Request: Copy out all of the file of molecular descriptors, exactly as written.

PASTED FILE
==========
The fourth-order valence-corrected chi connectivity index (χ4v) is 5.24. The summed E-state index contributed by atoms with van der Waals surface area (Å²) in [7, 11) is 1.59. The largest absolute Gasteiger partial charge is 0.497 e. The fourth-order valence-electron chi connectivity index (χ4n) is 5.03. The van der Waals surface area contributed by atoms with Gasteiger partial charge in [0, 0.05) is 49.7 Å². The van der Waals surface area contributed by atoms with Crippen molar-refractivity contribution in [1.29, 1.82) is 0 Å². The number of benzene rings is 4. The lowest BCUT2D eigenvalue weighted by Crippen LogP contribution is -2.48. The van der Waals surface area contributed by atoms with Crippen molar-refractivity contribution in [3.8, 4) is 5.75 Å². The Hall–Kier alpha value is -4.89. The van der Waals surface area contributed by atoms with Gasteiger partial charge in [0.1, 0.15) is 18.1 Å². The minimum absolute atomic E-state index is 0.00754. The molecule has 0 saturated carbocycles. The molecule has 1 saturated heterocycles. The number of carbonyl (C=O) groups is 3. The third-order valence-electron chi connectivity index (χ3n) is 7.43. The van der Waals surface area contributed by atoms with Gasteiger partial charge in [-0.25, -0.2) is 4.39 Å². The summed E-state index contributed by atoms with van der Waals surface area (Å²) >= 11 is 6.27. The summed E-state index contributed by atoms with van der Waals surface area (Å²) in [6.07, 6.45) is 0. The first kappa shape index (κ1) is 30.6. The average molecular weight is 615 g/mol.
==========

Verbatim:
The fourth-order valence-corrected chi connectivity index (χ4v) is 5.24. The summed E-state index contributed by atoms with van der Waals surface area (Å²) in [7, 11) is 1.59. The largest absolute Gasteiger partial charge is 0.497 e. The fourth-order valence-electron chi connectivity index (χ4n) is 5.03. The van der Waals surface area contributed by atoms with Gasteiger partial charge in [0, 0.05) is 49.7 Å². The van der Waals surface area contributed by atoms with Crippen molar-refractivity contribution in [1.29, 1.82) is 0 Å². The number of benzene rings is 4. The lowest BCUT2D eigenvalue weighted by Crippen LogP contribution is -2.48. The van der Waals surface area contributed by atoms with Crippen molar-refractivity contribution in [3.8, 4) is 5.75 Å². The Hall–Kier alpha value is -4.89. The van der Waals surface area contributed by atoms with Gasteiger partial charge in [0.1, 0.15) is 18.1 Å². The minimum absolute atomic E-state index is 0.00754. The molecule has 0 saturated carbocycles. The molecule has 1 saturated heterocycles. The number of carbonyl (C=O) groups is 3. The third-order valence-electron chi connectivity index (χ3n) is 7.43. The van der Waals surface area contributed by atoms with Gasteiger partial charge in [-0.25, -0.2) is 4.39 Å². The summed E-state index contributed by atoms with van der Waals surface area (Å²) >= 11 is 6.27. The summed E-state index contributed by atoms with van der Waals surface area (Å²) in [6.07, 6.45) is 0. The first kappa shape index (κ1) is 30.6. The average molecular weight is 615 g/mol.